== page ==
Cannon especially had some choice words on the subject. “Don’t look at it like a four year requirement you have to slave through. It’s the language. It’s English. It’s a chance to break down some barriers. I’m not trying to you know, bad mouth math but I mean two plus two doesn’t have to equal four. And let’s teach you how to argue it can equal five and a half. And I don’t have to agree with you, and we can still have fun.”

However, none of that stops each one of these teachers from attempting to make each and every course of theirs something that kids can enjoy to at least some degree, whether or not English is their life’s calling.

One thing that makes this sort of teaching possible is the fact each teacher brings with them a unique skillset and work experience from all over the field.

For example, many don’t realize Deguzman is a novelist with a previously published book (which has been shelved until the full trilogy is completed) Bladechild: Ascension. It’s interesting to know just how much this hobby and experience of his is reflected the lessons he teaches.

“I didn’t just write a book out of nothing, I had a plan. Yes, I wrote from the heart but I also wrote by utilizing a plan of attack. I had to map out, just like when you create an outline for an essay. I had to have somebody edit my book. Many people in the creative world are very possessive about their works. You know ‘don’t critique me this came from ME.’ However for me to publish my book I had to go to an outside source, just like how writers have to have teachers or peers edit a paper. I had to explain myself and defend why my book was something worth while. Those are experiences however I shared in a realistic setting with my students.”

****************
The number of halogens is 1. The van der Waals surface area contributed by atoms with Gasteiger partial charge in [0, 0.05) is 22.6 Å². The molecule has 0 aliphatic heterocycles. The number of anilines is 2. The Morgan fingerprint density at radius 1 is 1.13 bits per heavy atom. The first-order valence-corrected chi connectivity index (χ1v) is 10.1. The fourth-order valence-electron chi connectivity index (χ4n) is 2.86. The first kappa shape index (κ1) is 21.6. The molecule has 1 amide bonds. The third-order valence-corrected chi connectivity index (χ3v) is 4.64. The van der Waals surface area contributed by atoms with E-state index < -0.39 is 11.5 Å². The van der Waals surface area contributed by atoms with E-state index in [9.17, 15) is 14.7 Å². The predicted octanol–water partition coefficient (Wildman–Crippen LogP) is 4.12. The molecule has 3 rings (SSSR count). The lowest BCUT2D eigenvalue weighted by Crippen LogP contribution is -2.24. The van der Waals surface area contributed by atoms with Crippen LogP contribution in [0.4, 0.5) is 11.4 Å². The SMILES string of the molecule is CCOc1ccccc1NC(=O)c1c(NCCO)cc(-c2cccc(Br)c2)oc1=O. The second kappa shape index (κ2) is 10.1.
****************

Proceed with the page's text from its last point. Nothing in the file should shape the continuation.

A fair few teachers also partake in leading clubs to help broaden their reach to students who have different types of interests related to the English curriculum. For example, Lazzari takes up the mantle of leading the Speech Team.

The English department also bears a few gems in it’s curriculum and extracurricular options.

The option for hard working and volunteering to join the National English Honors Society is available for students selected. NEHS is ran by Armbrecht, who has her own feature article located here.

In a town like Lemont, English often ends up being a secondary language for students as a fair few homes speak Polish, Lithuanian, and a variety of other languages. Lemont offers students in need of a bit of extra help with picking up English an ELL course (English Language Learners) ran by Armbrecht and Dron. A detailed article of that has been done on it’s own, and if you’re interested, it can be read here.

Ultimately the English Department is full of highly spirited individuals whose sheer passion and devotion to their subject allows for Lemont students to thrive in their English and writing endeavors.

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Peyton Jay, Co-Editor

Peyton Chandler Jay enjoys long walks on the beach, deep conversation, and can hardly keep himself serious in any given moment. You can typically find...

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The English Department: A tale of epic proportions